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Foreign Direct Investment and Export performance ; Austria. Presented by - Ngwesse Elvis Surpervised by – Prof. Joseph Francois Department of ECN JKU. FDI and host country export performance; (Austria).

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Foreign direct investment and export performance austria
ForeignDirect Investment and Export performance; Austria

Presented by - Ngwesse Elvis

Surpervised by – Prof. Joseph Francois

Department of ECN JKU.


Fdi and host country export performance austria
FDI and host country export performance; (Austria)

  • Globalization can be described as the increasing interdependence of national economies of both adcanced and developing countries. Such econopmic integration occurs when countries open themselves to the expanding flow of trade, capital and labour (UNCTAD)

  • Economic globalization; this centers on the decline of national markets and the rise of global markets as MNC´s focal point, be it for the production and sale of final and intermediate goods or for the procurement of inputs (capital and labour) (Brakman et, al. 2006).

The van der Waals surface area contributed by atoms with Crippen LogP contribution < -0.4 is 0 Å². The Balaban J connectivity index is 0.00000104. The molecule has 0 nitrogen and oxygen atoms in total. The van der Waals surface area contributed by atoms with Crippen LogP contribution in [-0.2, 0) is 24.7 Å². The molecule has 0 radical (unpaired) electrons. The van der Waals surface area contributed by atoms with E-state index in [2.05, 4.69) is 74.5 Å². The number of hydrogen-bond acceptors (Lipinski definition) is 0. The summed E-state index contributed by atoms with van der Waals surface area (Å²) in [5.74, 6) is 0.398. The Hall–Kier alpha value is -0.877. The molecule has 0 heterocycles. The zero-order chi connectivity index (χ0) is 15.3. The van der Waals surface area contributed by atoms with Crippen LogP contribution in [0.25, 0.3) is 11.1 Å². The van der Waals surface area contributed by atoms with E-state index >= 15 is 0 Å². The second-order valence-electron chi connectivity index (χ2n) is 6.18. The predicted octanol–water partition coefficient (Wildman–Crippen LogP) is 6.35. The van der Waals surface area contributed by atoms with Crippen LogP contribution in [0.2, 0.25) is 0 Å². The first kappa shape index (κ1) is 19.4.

• Schools of Globalization; Two schools exist, the first insist positive benefits for the host country and the second insist negative benefits for the host country.

  • Point of research interest: Positive school.


  • This cross-boarder investments across regional and global markets is being carried out by multinational companies (MNC).

  • Multinational Company; A MNC is a firm that manages production establishments in two or more countries. A multinational company (MNC) can be formed either by purchasing an existing firm in some other country which is not the parent country where the MNC is located i.e. by acquisition or by merger, or by formation of a new legal entity i.e. by Greenfield investment. The above described expansion strategies are termed foreign direct investment (FDI) (UNCTAD).

  • Why do firms carry out this cross-boarder investments?

  • Dunning (1977) statesthat, firmsstrivetobecome MNC in order toexploreintrinsiccompetitiveadvantege such asownershipofbettertechnology not pocessedbytheirforeigncounterparts .


  • Dunning in 1976 then developed the OLD paradigm that explained the three main advantages for a MNC to be a net exporter of FDI;

  • Ownership advantage

  • Location advantage

  • Internalization advantage

    (License)

  • Problems associated with Licensing include;

  • Some licensee´s can damage brand name.

  • Some can become future potential competitors.

  • Limits the licensor´s knowledge about foreign market in case of e.g. product development.


  • Trade Theories. explained the three main advantages for a MNC to be a net exporter of FDI;

  • David Ricardo; Comparative advantage theory modeled a situation in which trade and gains from trade arise as a consequence of differences between countries (Markusen, 2002)